At the calling of General Election 2020, RTÉ approved the hosting of two separate party leaders' debates.

The first of these, involving the leaders of Fine Gael, Fianna Fáil, Sinn Féin, Labour Party, Solidarity-People Before Profit, Green Party and the Social Democrats, will be hosted by Claire Byrne Live on Monday, 27 January at NUIG.

The second debate, between the leaders of Fine Gael and Fianna Fáil, will be hosted by Prime Time and will take place on Tuesday, 4 February.

In planning its election coverage, and particularly debates among party leaders (which are but one feature of its comprehensive coverage) RTÉ is cognisant of its obligations under the Broadcasting Act 2009, the relevant BAI Codes and of decisions of the courts in respect of similar matters.

RTÉ's approach to election coverage is primarily guided by past electoral performance. Election results are empirical and objective and relying on them to guide coverage has been found by the courts to constitute a fair and impartial approach.

In rejecting a challenge by a member of the Green Party to the criteria applied by RTÉ to select participants for a leaders' debate in the 2016 General Election, Ms Justice Baker acknowledged that:

"While current Dáil representation has been de facto a requirement for participation in the leaders' debates since 1982, the process by which the steering group decides the criteria emerges from a consideration of the current political landscape."

That ruling also acknowledged that the level of representation in an outgoing Dáil provides an objective basis for assessing current support for a political party and "such a criterion is capable of being objectively ascertained, and is intrinsically fair".

This is central to RTÉ's approach: in formulating criteria for inclusion in a leaders' debate RTÉ has regard to "the current political landscape". This is why its formats for debates have varied over recent elections, reflecting the political landscape at any given time.

It is also important to note that RTÉ's coverage of party leaders is not limited to the two debates. Substantive one-to-one interviews with leaders are also taking place on:

RTÉ One Television – Election 2020: Bryan Dobson Interviews….

RTÉ Radio 1 Morning Ireland

RTÉ Radio 1 Today With Séan O'Rourke

RTÉ Radio 1 This Week

The Claire Byrne Live Leaders' Debate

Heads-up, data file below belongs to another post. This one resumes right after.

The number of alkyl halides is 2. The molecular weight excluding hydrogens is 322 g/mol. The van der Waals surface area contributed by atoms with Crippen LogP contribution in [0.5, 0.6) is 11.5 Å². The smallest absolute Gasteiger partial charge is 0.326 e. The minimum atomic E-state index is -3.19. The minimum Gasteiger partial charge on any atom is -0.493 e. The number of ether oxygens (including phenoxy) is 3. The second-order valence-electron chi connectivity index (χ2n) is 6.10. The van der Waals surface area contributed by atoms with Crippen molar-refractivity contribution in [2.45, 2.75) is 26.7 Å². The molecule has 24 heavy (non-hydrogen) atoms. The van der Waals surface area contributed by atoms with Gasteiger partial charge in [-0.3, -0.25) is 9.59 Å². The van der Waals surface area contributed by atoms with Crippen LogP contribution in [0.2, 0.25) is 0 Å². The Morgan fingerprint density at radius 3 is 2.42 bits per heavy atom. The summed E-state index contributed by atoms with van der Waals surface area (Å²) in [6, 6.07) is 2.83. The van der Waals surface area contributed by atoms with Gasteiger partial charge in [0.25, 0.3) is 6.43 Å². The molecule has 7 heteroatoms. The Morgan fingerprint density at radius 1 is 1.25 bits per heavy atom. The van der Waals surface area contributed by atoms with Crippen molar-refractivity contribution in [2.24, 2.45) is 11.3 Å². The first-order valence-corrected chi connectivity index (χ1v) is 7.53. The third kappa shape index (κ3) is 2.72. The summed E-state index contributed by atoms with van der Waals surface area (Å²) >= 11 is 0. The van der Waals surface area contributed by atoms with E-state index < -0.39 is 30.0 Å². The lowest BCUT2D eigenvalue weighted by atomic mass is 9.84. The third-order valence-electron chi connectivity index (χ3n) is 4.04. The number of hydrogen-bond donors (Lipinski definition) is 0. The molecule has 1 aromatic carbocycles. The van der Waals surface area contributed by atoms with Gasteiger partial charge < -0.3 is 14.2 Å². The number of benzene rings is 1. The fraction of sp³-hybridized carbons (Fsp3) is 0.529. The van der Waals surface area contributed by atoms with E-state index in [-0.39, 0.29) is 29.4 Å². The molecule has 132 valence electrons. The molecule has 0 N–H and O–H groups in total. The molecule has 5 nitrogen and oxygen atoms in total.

The seven parties invited to this debate between them attained just over 80% of the first preference votes in the General Election in 2016. Independent candidates collectively obtained over 16% of the first preference vote in that election. On that basis the seven parties represent the overwhelming majority of people who voted for a political party in that election.

The Prime Time Debate

The two parties invited to this debate, Fine Gael and Fianna Fáil each had more than 40 TDs at the dissolution of Dáil Éireann on 14 January last and more than twice the number of seats of the nearest party, Sinn Féin.

In the context of the next Dáil, 40 seats represents half of the number of seats that are needed to form a majority and is therefore highly relevant to the question of whether a party has the capacity to become the lead party in a government and whether the leader of that party has the potential to fill the office of Taoiseach.

This significant gap in size between these two parties and others was again reflected in the 2019 Local Elections when each of the two biggest parties received more than two and a half times the vote of Sinn Féin and won more than three times as many seats. Indeed, the combined vote of Sinn Féin, the Labour Party and the Green Party (20.7%) in the Local Elections was well short of the vote received by Fine Gael, as the second largest party (25.3%) and Fianna Fáil as the largest party (26.9%).

It was therefore the view of RTÉ that it would offer voters the opportunity to see a debate between the leaders of the two biggest parties at the dissolution of Dáil Éireann.

Opinion Polls

It has been suggested that RTÉ should take account of current opinion polls to determine participation in a leaders' debate.

Compared to actual election results, opinion polls cannot be accorded very significant standing in making these decisions. While a factor to be considered in terms of overall coverage, RTÉ has never given precedence to opinion polls in determining the line-up of a leaders' debate.

Such polls are based on a very small sample of voter opinion and the outcome of any election often differs markedly from the opinion polls which were published during the campaign. When RTÉ takes cognisance of opinion polls in making decisions about its overall allocation of coverage among electoral interests, it looks at polls conducted over a much longer period and even then applies only a small weighting to such polls.